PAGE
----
When I was a kid, I decided I was going to change the world someday. In elementary school, we started to learn about poverty and things like volunteer work and charitable organizations, and they give off the impression that changing the world is just that simple. So as I grew up, I would try to look for ways to donate or give back to my community or abroad, not fully understanding the organizations to which I was giving my money, but feeling good about giving it. A lot of people feel the same way, and major companies understand that their consumers think like this and can use this to their advantage. Through Corporate Social Responsibility (CSR), companies are promoting to their consumer base that they can change the world through what they choose to purchase. Its aim is to create socially conscious consumers. They play upon our need to make a positive impact, and shine a positive light on the good they’re doing to encourage us to buy their products. Sometimes the work they do in developing countries is amazing, and we can feel really good about where our money is going. Other times, though, CSR is just a way to keep up appearances.
I’ll be honest: I love TOMS shoes. They’re comfortable and versatile, and I have two pairs. So when I saw a video about the real- life impacts their donations were having on the communities in Africa, I was pretty upset. The million or so shoes they had donated were going to the communities, but many communities already had local shoe stores or shoemakers, and these donations put these local businesses at risk of going out of business. Which would you choose: a free pair of donated shoes or locally made shoes you’ll have to spend money on? Local businesses are the backbone of developing communities; they need to be supported and built up in order for the community to thrive, and the actions of TOMS and similar initiatives threaten the sustainability of these communities and instead make them reliant on the goodwill of developed countries.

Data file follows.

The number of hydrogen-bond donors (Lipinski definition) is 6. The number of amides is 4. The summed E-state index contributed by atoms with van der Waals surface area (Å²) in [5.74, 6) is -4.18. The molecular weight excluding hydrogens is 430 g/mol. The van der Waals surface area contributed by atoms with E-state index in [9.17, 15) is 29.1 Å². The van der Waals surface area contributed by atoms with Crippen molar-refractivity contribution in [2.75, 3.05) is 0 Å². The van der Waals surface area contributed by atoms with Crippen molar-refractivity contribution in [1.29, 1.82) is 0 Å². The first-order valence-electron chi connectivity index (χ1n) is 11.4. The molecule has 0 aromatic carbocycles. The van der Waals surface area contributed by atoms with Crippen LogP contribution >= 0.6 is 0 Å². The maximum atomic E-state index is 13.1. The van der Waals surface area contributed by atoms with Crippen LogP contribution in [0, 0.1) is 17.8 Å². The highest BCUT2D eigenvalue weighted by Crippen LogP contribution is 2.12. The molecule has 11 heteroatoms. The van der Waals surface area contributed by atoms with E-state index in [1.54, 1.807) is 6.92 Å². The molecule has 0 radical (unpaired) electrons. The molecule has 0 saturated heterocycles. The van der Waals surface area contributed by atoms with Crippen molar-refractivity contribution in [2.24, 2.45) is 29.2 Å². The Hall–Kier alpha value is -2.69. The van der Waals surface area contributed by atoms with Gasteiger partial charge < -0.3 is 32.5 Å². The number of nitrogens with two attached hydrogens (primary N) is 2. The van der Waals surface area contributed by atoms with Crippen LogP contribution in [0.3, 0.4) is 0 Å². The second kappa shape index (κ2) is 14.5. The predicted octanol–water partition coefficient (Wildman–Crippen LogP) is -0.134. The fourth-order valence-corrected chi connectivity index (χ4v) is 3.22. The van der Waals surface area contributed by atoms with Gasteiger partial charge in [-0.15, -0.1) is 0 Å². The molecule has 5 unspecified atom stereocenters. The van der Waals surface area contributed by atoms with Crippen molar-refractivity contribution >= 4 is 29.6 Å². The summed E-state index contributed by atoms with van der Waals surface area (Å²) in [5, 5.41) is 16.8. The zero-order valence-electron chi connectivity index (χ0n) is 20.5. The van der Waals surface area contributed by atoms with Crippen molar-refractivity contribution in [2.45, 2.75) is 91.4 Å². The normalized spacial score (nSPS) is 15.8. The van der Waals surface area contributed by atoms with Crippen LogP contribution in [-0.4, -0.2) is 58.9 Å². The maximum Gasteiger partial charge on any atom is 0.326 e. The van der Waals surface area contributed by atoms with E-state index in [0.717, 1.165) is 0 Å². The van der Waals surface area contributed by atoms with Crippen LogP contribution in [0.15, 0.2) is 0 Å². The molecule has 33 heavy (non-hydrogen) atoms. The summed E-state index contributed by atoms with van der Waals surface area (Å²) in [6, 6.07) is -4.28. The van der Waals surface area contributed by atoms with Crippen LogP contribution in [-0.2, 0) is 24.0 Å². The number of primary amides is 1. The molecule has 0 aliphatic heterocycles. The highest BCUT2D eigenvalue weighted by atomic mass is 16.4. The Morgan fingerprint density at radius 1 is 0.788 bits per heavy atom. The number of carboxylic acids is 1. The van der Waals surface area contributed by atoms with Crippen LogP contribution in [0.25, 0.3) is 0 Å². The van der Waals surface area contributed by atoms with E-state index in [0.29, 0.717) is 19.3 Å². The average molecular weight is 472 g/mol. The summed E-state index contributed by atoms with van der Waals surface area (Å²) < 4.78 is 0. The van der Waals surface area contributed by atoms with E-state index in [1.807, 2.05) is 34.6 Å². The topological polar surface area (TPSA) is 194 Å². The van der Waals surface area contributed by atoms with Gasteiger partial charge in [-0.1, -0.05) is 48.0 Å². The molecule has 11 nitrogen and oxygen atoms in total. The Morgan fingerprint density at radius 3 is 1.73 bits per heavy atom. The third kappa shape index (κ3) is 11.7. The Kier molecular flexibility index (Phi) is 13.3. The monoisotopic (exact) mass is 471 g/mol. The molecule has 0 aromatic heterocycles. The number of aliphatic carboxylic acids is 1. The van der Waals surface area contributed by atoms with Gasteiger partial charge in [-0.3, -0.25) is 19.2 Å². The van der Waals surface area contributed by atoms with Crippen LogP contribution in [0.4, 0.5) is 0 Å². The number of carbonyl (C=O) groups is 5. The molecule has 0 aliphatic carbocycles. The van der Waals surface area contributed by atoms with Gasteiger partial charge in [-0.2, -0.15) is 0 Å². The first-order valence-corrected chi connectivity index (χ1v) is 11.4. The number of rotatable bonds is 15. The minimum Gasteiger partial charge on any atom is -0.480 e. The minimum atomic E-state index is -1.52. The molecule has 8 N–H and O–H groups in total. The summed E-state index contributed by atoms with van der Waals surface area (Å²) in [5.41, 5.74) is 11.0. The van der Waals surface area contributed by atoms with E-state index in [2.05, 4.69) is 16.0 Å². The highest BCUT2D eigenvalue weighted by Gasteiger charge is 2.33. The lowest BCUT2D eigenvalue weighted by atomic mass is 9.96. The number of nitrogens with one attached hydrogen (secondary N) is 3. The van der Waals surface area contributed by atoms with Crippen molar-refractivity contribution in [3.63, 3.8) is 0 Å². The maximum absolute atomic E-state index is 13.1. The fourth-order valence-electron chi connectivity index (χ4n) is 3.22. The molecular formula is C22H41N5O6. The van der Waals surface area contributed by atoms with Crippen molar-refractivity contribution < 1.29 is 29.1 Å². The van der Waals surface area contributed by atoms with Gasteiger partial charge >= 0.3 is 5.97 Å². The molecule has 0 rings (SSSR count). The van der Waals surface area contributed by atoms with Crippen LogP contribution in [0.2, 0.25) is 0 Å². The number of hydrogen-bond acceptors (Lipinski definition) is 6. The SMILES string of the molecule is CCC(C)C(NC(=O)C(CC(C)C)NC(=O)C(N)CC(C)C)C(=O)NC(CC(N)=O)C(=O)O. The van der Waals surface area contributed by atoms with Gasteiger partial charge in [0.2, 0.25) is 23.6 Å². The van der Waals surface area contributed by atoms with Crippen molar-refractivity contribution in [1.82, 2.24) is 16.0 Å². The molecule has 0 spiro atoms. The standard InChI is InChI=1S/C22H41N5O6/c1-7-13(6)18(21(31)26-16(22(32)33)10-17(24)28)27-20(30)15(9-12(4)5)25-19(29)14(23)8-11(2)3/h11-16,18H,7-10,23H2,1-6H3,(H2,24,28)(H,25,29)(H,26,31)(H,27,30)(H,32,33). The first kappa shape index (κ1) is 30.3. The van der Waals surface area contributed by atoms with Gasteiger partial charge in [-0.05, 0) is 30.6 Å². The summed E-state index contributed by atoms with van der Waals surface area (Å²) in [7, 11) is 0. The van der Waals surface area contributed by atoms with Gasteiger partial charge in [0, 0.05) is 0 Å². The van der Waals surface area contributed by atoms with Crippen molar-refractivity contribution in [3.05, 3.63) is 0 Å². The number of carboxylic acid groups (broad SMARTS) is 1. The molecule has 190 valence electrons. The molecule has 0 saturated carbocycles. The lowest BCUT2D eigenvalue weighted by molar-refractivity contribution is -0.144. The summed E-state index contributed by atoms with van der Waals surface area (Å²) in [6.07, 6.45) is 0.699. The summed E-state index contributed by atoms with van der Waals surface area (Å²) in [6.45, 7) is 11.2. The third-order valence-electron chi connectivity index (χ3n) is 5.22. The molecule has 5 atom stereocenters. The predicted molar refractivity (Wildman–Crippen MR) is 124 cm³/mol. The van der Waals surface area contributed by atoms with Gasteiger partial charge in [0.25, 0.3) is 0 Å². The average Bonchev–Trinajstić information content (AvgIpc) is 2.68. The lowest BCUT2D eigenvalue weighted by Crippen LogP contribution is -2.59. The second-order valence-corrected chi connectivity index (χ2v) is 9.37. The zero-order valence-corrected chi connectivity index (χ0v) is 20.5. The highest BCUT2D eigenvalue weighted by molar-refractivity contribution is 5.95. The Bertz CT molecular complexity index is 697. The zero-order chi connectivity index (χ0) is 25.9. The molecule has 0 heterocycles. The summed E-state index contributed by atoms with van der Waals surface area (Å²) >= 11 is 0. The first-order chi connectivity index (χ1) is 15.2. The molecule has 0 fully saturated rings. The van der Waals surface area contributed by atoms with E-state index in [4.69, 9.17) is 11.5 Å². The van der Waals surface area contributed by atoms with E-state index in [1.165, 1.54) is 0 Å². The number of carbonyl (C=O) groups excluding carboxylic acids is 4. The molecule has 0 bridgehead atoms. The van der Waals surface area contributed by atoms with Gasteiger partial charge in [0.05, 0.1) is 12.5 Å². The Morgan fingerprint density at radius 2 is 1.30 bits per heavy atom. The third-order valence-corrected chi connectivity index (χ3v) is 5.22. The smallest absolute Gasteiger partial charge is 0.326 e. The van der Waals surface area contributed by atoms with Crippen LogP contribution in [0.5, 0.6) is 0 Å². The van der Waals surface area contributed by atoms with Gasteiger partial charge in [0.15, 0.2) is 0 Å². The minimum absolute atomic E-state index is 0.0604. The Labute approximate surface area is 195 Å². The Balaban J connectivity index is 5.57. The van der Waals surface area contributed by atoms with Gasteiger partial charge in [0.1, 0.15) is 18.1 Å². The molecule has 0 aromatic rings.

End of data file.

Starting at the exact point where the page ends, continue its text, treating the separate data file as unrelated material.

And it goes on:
So even though TOMS did uphold their promise to make the donations, their failure to properly research the locations meant their actions did more harm than good. CSR has been hailed as a creative way to balance business and development interests, but the problem has become more complex than CSR was designed to handle. So how do we know when CSR is trustworthy? You have to do your research. Our purchases are investments, and our money can make an impact. Consumers have the power to choose to invest in something that will have positive impacts on communities or will privilege developed-country businesses at the expense of local ones. Look for transparency within the organizations. Read year-end reports. Be critical. And most importantly, realize the impact your purchases are making. Consumers have a voice, and each and every sale can make a difference in the way CSR is applied in companies worldwide.